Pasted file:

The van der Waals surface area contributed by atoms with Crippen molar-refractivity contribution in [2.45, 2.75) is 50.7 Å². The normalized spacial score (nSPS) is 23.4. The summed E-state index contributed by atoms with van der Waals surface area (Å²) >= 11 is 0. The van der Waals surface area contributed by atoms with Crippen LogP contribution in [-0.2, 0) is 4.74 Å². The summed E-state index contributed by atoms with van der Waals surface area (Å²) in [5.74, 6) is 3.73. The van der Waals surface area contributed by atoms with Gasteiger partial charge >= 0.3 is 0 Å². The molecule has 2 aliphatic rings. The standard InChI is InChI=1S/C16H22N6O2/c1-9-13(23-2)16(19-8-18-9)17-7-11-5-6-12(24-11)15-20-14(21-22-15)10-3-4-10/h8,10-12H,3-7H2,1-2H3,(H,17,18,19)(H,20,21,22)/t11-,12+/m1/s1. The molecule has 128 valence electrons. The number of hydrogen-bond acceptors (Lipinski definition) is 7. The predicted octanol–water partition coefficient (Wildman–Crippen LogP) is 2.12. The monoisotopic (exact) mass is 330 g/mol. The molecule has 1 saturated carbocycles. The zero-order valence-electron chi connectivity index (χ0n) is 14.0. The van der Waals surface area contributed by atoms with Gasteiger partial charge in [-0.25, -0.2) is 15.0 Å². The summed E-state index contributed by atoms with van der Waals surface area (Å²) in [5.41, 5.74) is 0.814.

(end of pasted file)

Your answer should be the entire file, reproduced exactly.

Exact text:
The van der Waals surface area contributed by atoms with Crippen molar-refractivity contribution in [2.45, 2.75) is 50.7 Å². The normalized spacial score (nSPS) is 23.4. The summed E-state index contributed by atoms with van der Waals surface area (Å²) >= 11 is 0. The van der Waals surface area contributed by atoms with Crippen LogP contribution in [-0.2, 0) is 4.74 Å². The summed E-state index contributed by atoms with van der Waals surface area (Å²) in [5.74, 6) is 3.73. The van der Waals surface area contributed by atoms with Gasteiger partial charge >= 0.3 is 0 Å². The molecule has 2 aliphatic rings. The standard InChI is InChI=1S/C16H22N6O2/c1-9-13(23-2)16(19-8-18-9)17-7-11-5-6-12(24-11)15-20-14(21-22-15)10-3-4-10/h8,10-12H,3-7H2,1-2H3,(H,17,18,19)(H,20,21,22)/t11-,12+/m1/s1. The molecule has 128 valence electrons. The number of hydrogen-bond acceptors (Lipinski definition) is 7. The predicted octanol–water partition coefficient (Wildman–Crippen LogP) is 2.12. The monoisotopic (exact) mass is 330 g/mol. The molecule has 1 saturated carbocycles. The zero-order valence-electron chi connectivity index (χ0n) is 14.0. The van der Waals surface area contributed by atoms with Gasteiger partial charge in [-0.25, -0.2) is 15.0 Å². The summed E-state index contributed by atoms with van der Waals surface area (Å²) in [5.41, 5.74) is 0.814.